As recently as 2015, researchers who published their findings in the US National Library of Medicine National Institutes of Health stated that “Even though cloud computing in healthcare is of growing interest only few successful implementations yet exist” and that “many issues of data safety and security are still to be solved.” The researchers recognized that the use of the cloud in the medical field promises “advantages in dynamic resources like computing power or storage capacities, ubiquitous access to resources at anytime from any place, and high flexibility and scalability of resources.”

Today, those concerns of data safety and security in cloud-based EHRs have been addressed. HIPAA regulations have been adjusted to include in its privacy regulations the security of patients’ electronic protected health information (ePHI). Consequently, this type of data must be heavily safeguarded. Fortunately, cloud-based servers are initiating careful and tactical efforts (such as conducting risk analyses, encrypting data, etc.) in order to assure that a patient’s ePHI is kept safe and private.

In addition, because cloud-based systems are operated by external software-as-a-service (SAAS) providers, independent physicians utilizing these systems can be assured that they are always operating on up-to-date servers. This is because automatic updates exist within cloud-based EHR systems. Users then are likely to always be utilizing the most current version of the system allowing for the ease and capability of staying in compliance with federal security guidelines.

Current cloud-based EHRs, including solutions offered by Elation Health, provide savings on installation and maintenance both for the system and the IT department, automatic updates that allow for security compliance, seamless features that make it easy for practices to expand, and wide access for all users.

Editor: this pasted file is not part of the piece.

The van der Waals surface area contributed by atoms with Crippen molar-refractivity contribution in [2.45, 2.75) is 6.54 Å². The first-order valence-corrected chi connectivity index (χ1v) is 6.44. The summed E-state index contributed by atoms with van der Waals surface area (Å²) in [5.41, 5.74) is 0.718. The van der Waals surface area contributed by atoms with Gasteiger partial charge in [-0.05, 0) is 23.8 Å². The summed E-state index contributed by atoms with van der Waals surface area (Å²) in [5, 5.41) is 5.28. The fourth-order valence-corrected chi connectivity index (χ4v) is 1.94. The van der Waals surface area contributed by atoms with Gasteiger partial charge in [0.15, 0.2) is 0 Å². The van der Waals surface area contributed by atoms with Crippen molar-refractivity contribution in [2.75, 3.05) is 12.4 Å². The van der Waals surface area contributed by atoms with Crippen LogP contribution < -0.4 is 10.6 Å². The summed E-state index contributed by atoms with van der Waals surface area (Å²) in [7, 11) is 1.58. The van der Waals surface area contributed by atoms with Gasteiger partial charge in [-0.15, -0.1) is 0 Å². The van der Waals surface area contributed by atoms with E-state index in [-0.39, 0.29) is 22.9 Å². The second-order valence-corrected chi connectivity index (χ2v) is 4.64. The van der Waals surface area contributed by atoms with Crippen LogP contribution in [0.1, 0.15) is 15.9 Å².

Roy Steiner
March 19, 2018


Reporting for MACRA in 2018

The Medicare Access and CHIP Reauthorization Act of 2015 (MACRA) was signed into law on April 16, 2015. According to the Centers for Medicare & Medicaid Services (CMS), MACRA “advances a forward-looking, coordinated framework for clinicians to successfully take part in the Quality Payment Program that rewards value and outcomes in one of two ways:”

  • Advanced Alternative Payment Models (Advanced APMs)
  • Merit-based Incentive Payment System (MIPS).

In November 2017, CMS submitted a final rule for the Quality Payment Program (QPP) created under MACRA. In the content of that document, CMS stated that the QPP program “emphasizes high-value care and patient outcomes while minimizing the burden on eligible clinicians. The Quality Payment Program is also designed to be flexible, transparent, and structured to improve over time with input from clinicians, patients, and other stakeholders.”

In 2018, according to CMS, there are approximately 622,000 eligible clinicians who will be required to report under MIPS. An additional 540,000 clinicians are “expected to fall below revised low-volume exemption thresholds set forth in the new rule, which exclude clinicians and groups receiving less than $90,000 in Medicare Part B reimbursement or treating fewer than 200 Part B beneficiaries.”